Researchers have developed a new classification of cognitive function for patients with multiple sclerosis (MS) that is based on the identification of five cognitive phenotypes.
“This is the first time there has been a complete categorization of cognitive profiles in MS patients,” said lead author Ermelinda De Meo, MD, IRCCS San Raffaele Scientific Institute, Milan.
“In addition to physical disability, we should also be thinking about cognitive disability,” she said. “They are not always the same. Such measures of cognitive profiles could be considered as a measure of disease progression along with physical disability scores.”
Until now, there have been two categories of cognitive function for MS patients – impaired, or not impaired, Dr. De Meo noted. “This dichotomous categorization is not relevant to the real world where patients do not easily fit into those black and white boxes.”
This study found that, by defining homogeneous and clinically meaningful phenotypes, the limitations of the traditional dichotomous classification in MS can be overcome. These cognitive phenotypes can represent “a more meaningful measure of the cognitive status of patients with MS and can help define clinical disability, support clinicians in treatment choices, and tailor cognitive rehabilitation strategies,” Dr. De Meo and colleagues wrote.
The five profiles follow a rough gradient. Patients are more likely to reach higher-level phenotypes with progressive disease and disease of longer duration, Dr. De Meo reported.
“But we need more data on exactly how these classifications relate to disease progression. In addition, disease-modifying treatments may well influence cognitive profiles too, and this is something that needs to be monitored and investigated,” she said.
|This dichotomous categorization is not relevant to the real world where patients do not easily fit into those black and white boxes.|
The researchers categorized the MS patients into five phenotypes:
|Dr. De Meo and colleagues suggested that their findings may have several implications for clinical management and decision making.
“This categorization of cognitive features could help in planning rehabilitative strategies tailored to subgroups of cognitively homogeneous patients. This categorization could be particularly relevant to patients with mildly impaired profiles who may be the ideal candidates for rehabilitative treatments because they may have higher brain plasticity resources,” they wrote.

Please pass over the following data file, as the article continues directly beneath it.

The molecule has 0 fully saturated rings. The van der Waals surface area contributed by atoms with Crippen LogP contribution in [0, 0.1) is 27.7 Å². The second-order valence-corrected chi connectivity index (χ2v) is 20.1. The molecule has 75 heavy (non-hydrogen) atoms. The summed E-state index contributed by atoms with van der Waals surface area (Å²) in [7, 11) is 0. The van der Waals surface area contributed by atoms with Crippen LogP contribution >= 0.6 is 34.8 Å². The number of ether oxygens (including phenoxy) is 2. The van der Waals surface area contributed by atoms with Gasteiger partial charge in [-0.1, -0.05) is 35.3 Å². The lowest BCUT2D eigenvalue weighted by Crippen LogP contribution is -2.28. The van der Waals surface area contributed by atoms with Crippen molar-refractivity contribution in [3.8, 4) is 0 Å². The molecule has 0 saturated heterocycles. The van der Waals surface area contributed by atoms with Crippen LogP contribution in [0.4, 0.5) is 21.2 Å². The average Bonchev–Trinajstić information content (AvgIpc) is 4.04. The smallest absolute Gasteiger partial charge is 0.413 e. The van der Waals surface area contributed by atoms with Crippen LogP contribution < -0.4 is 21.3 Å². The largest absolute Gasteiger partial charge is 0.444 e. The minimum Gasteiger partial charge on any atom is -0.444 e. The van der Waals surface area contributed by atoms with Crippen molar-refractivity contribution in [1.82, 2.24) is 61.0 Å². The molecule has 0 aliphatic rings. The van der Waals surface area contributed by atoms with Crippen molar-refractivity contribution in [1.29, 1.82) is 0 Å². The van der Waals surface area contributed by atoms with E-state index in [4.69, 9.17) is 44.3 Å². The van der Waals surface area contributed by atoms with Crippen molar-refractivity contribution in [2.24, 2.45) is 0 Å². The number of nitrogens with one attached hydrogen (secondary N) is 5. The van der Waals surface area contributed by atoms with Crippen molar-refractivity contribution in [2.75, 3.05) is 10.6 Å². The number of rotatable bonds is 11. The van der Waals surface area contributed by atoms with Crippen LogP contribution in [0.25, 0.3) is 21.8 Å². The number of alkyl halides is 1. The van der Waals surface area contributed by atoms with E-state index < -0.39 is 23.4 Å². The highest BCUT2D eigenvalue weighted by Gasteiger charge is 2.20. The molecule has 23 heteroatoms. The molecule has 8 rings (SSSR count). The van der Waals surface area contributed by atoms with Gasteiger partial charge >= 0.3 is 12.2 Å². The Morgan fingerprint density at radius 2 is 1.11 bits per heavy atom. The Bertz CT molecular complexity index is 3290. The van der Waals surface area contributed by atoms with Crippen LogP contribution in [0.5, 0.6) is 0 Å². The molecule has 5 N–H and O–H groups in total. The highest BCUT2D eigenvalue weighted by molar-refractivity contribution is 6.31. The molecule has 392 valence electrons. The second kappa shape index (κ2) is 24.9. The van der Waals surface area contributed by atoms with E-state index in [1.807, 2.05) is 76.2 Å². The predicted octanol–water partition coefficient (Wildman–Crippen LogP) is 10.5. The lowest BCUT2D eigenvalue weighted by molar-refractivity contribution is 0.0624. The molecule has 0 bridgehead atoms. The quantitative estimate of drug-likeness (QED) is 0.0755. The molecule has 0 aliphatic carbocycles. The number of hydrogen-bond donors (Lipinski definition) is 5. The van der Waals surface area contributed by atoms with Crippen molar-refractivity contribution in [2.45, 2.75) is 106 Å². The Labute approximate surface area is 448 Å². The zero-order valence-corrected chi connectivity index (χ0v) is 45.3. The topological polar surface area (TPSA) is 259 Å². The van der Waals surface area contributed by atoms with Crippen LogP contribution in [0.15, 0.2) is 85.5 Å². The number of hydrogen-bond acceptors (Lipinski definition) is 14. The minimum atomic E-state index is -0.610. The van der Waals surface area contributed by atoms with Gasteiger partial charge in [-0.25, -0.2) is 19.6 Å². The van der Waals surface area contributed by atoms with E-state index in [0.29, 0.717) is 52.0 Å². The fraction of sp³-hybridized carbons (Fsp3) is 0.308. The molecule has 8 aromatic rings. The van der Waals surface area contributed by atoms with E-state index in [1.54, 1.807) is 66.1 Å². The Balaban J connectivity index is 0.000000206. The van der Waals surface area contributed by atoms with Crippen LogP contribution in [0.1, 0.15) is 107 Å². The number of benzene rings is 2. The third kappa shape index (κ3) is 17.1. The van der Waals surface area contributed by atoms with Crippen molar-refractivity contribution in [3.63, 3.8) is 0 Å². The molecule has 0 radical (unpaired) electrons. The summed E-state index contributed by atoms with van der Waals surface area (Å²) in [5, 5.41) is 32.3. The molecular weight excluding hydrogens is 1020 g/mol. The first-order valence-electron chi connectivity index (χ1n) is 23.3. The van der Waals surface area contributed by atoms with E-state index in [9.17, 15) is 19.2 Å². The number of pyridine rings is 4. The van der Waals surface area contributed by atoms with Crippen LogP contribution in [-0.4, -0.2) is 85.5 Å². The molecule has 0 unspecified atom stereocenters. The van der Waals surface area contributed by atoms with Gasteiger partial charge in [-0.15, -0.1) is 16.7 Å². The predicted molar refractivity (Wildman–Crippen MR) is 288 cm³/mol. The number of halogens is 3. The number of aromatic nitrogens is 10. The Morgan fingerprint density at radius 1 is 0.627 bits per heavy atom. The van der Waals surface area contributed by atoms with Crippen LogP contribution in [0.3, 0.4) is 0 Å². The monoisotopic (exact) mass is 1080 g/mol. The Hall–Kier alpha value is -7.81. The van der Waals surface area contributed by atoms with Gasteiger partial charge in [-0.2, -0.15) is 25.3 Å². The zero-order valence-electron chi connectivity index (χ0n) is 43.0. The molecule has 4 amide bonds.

“Transition to a more severe phenotype may support the clinical decisions on changes in the pharmacological treatment,” they added.
Use of these cognitive phenotypes can also represent a step forward in research, allowing a better selection of candidates for cognitive rehabilitation trials as well as fostering future studies on the pathophysiologic mechanism of cognitive changes in MS by using more advanced MRI techniques and deep-learning approaches, they wrote.
Although current knowledge does not allow for a complete understanding of the meaning of these phenotypes, their definition represents a starting point for future studies, the authors concluded.
“This is just a cross-sectional study – it is the first step to establishing such cognitive profiles,” Dr. De Meo added. “We aim to continue to follow these patients to see how their cognitive profiles change over time and if there is evolution, but we did show in this study that there is a relation between disease duration and cognitive profile.”
She said her group is ready to use this classification in clinical practice. She noted that the battery of cognitive tests that they used are well established and are familiar to most neuropsychologists.
The researchers are now developing an instrument for automated classification, such that clinicians could enter scores from the various tests, and the machine would determine which profile was applicable to each patient.
“It would be useful for all MS patients to be profiled in this way every couple of years so we can track progression,” Dr. De Meo commented.
De Meo disclosed no relevant financial relationships.
A version of this article first appeared on Medscape.com.